Production of power electronics
There are three topics concerning the production of power electronics that are of huge significance:
- Production costs
- required production time per device
- and conformity with the required production quality.
Saving in the right place? Not at the expense of quality.
Specialized production lines have been established for the production of power electronics in which the devices are automatically assembled from individual components. Automated tests are conducted in parallel to device assembly, right up to the so-called end-of-line tests, which check the correct functioning of every manufactured device.
An important criterion for these device tests is the time required to carry out the test on the production line. The required number of production lines results from the specified production volume per year and the production and test time per device. Test times on a production line are typically in the range of 1 to 2 minutes per device.
Two test procedures can be considered for drive inverter testing on a production line
They differ in the type of motoring load. AVL SET offers solutions for both load types as well as dielectric tests and calibration:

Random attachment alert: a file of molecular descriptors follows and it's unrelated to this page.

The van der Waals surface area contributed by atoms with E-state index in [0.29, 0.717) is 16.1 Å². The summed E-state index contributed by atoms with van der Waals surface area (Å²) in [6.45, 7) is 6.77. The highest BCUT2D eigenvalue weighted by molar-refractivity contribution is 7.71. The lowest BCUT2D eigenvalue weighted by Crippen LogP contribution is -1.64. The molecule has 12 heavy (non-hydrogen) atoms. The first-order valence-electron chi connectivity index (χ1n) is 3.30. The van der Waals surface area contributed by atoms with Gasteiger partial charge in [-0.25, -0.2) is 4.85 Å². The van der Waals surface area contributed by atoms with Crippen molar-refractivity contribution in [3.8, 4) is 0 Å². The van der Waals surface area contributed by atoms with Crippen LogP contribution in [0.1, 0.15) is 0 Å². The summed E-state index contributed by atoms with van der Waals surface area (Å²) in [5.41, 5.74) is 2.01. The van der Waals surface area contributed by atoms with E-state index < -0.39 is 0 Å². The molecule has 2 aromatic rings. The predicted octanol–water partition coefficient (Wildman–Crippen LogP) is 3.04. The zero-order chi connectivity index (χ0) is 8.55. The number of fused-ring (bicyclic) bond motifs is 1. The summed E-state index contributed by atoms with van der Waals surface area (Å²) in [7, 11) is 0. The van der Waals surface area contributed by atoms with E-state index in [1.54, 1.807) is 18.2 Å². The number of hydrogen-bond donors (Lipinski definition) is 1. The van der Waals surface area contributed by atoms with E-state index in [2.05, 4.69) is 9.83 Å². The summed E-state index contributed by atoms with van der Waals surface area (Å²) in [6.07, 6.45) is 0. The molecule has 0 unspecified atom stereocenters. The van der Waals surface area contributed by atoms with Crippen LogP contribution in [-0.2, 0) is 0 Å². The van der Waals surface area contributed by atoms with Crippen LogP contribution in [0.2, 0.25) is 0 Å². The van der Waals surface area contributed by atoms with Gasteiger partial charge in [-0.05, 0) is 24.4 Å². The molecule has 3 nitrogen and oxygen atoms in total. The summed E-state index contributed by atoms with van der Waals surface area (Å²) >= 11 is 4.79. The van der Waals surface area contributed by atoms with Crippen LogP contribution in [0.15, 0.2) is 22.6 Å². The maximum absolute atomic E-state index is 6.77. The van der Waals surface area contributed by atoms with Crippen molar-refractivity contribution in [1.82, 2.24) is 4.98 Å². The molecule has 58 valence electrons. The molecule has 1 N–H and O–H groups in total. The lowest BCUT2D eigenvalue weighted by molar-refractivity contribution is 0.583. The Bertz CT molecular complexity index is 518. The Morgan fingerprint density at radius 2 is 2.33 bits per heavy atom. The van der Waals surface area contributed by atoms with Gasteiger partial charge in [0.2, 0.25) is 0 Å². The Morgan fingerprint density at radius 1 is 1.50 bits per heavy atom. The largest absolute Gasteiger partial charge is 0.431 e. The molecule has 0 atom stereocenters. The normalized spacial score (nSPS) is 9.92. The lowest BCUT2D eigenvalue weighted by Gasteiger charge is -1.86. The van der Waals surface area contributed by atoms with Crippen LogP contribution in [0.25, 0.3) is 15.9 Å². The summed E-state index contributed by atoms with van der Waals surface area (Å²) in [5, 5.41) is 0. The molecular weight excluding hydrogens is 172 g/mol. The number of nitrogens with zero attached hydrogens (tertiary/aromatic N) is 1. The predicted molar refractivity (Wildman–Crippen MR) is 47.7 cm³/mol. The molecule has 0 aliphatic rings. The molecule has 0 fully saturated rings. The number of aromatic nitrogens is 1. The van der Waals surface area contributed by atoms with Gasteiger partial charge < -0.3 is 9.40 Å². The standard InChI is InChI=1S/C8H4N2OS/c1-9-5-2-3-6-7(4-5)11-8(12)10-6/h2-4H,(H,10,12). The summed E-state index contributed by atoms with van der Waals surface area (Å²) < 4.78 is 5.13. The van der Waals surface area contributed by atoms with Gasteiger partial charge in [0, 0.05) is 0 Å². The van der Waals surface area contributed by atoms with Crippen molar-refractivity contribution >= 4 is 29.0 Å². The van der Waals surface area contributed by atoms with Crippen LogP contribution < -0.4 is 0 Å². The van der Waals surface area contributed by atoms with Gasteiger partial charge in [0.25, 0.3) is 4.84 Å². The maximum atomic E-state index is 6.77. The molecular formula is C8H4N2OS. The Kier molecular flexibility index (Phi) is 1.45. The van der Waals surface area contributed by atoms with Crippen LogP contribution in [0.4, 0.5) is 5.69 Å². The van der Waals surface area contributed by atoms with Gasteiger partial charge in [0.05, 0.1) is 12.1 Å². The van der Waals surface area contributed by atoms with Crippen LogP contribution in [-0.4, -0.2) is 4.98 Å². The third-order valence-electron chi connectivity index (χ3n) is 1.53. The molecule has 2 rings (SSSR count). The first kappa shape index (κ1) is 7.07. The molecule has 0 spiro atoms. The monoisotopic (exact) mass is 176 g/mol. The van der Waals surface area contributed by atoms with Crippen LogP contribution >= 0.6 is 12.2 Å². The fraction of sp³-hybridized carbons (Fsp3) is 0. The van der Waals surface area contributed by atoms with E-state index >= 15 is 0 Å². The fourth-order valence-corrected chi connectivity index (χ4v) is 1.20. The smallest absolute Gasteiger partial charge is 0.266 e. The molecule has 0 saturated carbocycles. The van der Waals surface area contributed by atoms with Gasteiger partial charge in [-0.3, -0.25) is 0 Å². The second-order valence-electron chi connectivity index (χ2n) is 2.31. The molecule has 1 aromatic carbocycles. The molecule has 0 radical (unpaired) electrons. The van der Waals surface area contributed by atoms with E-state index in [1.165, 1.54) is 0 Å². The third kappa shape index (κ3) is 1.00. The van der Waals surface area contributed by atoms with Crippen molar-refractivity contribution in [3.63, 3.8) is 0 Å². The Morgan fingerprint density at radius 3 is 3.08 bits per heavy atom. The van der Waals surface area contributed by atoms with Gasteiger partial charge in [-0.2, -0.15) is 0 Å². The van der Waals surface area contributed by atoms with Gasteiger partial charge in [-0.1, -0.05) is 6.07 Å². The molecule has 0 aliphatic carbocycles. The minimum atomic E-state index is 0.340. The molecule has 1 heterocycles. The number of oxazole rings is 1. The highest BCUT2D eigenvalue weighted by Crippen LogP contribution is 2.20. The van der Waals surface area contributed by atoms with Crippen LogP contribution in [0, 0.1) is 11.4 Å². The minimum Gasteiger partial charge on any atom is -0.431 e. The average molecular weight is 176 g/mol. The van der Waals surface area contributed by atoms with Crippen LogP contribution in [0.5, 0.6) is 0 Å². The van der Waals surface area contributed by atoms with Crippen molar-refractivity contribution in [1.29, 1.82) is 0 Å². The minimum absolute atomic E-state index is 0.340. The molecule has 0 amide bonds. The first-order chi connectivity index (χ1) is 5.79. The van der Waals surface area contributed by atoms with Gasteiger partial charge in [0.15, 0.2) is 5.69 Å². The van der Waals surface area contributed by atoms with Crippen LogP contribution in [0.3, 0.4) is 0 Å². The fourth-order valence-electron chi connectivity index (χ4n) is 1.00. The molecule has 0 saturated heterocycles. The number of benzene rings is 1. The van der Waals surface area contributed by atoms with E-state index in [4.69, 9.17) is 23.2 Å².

Testing with a passive load requires connecting an inductive-resistive load to the phase connections of the unit-under-test. The rotor sensor is emulated to enable the simulation of a rotating motor.
These compromises can be eliminated by using an active load and the load on the phases is achieved through a combination of inductance and multi-quadrant amplification.
Recuperation is possible with this test layout and energy flows in a circuit rather than is converted into waste heat. The disadvantage of this solution are the higher costs due to the required bi-directional amplifier.
The costs for a passive load are moderate. The disadvantage of a passive load are the power losses in the resistive load share that can be very high and therefore usually must be conducted away with liquid cooling. Apart from the heat losses, this solution also entails energy costs that along with the cost factor are no longer in the spirit of the times of energy conservation. A further disadvantage is the load simulation that is based on a rigid inductance and therefore only very approximately mirrors real e-motor conditions.
This disadvantage is generally acceptable for end-of-line tests. However, such a test layout does not offer any recuperative behaviour and tests in these quadrants are not possible. If the resistive component in the load is selected too low, although the energy consumption falls, hardly any energy flows in the DC side of the unit-under-test. Quality issues may not be recognized.
The AVL Active Load Cabinet (ALC) is an active load which can be used as a key product to perform high-voltage (HV) functional tests of inverters (unit under test, UUT) in the End-of-Line area.
Test solutions for inverters of auxiliary units like electric pumps, electric brakes or electric steering as well as e-bike inverters must be small, compact and cost-efficient.